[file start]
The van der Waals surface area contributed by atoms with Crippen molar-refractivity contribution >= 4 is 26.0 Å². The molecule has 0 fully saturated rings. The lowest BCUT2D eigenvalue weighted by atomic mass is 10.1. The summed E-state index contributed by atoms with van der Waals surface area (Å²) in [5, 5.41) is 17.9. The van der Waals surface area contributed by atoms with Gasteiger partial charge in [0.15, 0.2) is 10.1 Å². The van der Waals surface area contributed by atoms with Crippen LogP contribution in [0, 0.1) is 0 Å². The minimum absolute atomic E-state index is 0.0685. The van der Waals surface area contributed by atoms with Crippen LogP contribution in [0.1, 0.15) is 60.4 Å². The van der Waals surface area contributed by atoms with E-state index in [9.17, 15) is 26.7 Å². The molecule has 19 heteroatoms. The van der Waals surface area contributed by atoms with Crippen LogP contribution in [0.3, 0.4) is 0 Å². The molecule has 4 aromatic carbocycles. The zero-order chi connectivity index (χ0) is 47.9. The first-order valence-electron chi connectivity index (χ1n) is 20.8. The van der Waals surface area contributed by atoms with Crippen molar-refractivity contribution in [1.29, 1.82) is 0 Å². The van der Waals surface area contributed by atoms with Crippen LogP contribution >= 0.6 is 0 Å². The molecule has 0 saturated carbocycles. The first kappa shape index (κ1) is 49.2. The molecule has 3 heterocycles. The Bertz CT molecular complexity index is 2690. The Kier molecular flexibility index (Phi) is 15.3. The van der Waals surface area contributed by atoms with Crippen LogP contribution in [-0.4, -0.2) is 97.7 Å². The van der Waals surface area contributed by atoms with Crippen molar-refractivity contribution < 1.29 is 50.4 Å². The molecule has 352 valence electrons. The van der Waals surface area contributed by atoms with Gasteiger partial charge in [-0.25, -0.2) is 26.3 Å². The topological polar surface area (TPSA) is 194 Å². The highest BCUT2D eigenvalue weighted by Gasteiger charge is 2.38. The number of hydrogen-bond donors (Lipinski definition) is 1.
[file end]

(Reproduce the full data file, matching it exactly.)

The van der Waals surface area contributed by atoms with Crippen molar-refractivity contribution >= 4 is 26.0 Å². The molecule has 0 fully saturated rings. The lowest BCUT2D eigenvalue weighted by atomic mass is 10.1. The summed E-state index contributed by atoms with van der Waals surface area (Å²) in [5, 5.41) is 17.9. The van der Waals surface area contributed by atoms with Gasteiger partial charge in [0.15, 0.2) is 10.1 Å². The van der Waals surface area contributed by atoms with Crippen LogP contribution in [0, 0.1) is 0 Å². The minimum absolute atomic E-state index is 0.0685. The van der Waals surface area contributed by atoms with Crippen LogP contribution in [0.1, 0.15) is 60.4 Å². The van der Waals surface area contributed by atoms with E-state index in [9.17, 15) is 26.7 Å². The molecule has 19 heteroatoms. The van der Waals surface area contributed by atoms with Crippen LogP contribution in [0.3, 0.4) is 0 Å². The molecule has 4 aromatic carbocycles. The zero-order chi connectivity index (χ0) is 47.9. The first-order valence-electron chi connectivity index (χ1n) is 20.8. The van der Waals surface area contributed by atoms with Crippen molar-refractivity contribution in [1.29, 1.82) is 0 Å². The van der Waals surface area contributed by atoms with Crippen LogP contribution >= 0.6 is 0 Å². The molecule has 0 saturated carbocycles. The first kappa shape index (κ1) is 49.2. The molecule has 3 heterocycles. The Bertz CT molecular complexity index is 2690. The Kier molecular flexibility index (Phi) is 15.3. The van der Waals surface area contributed by atoms with Crippen LogP contribution in [-0.4, -0.2) is 97.7 Å². The van der Waals surface area contributed by atoms with Crippen molar-refractivity contribution < 1.29 is 50.4 Å². The molecule has 352 valence electrons. The van der Waals surface area contributed by atoms with Gasteiger partial charge in [-0.25, -0.2) is 26.3 Å². The topological polar surface area (TPSA) is 194 Å². The highest BCUT2D eigenvalue weighted by Gasteiger charge is 2.38. The number of hydrogen-bond donors (Lipinski definition) is 1.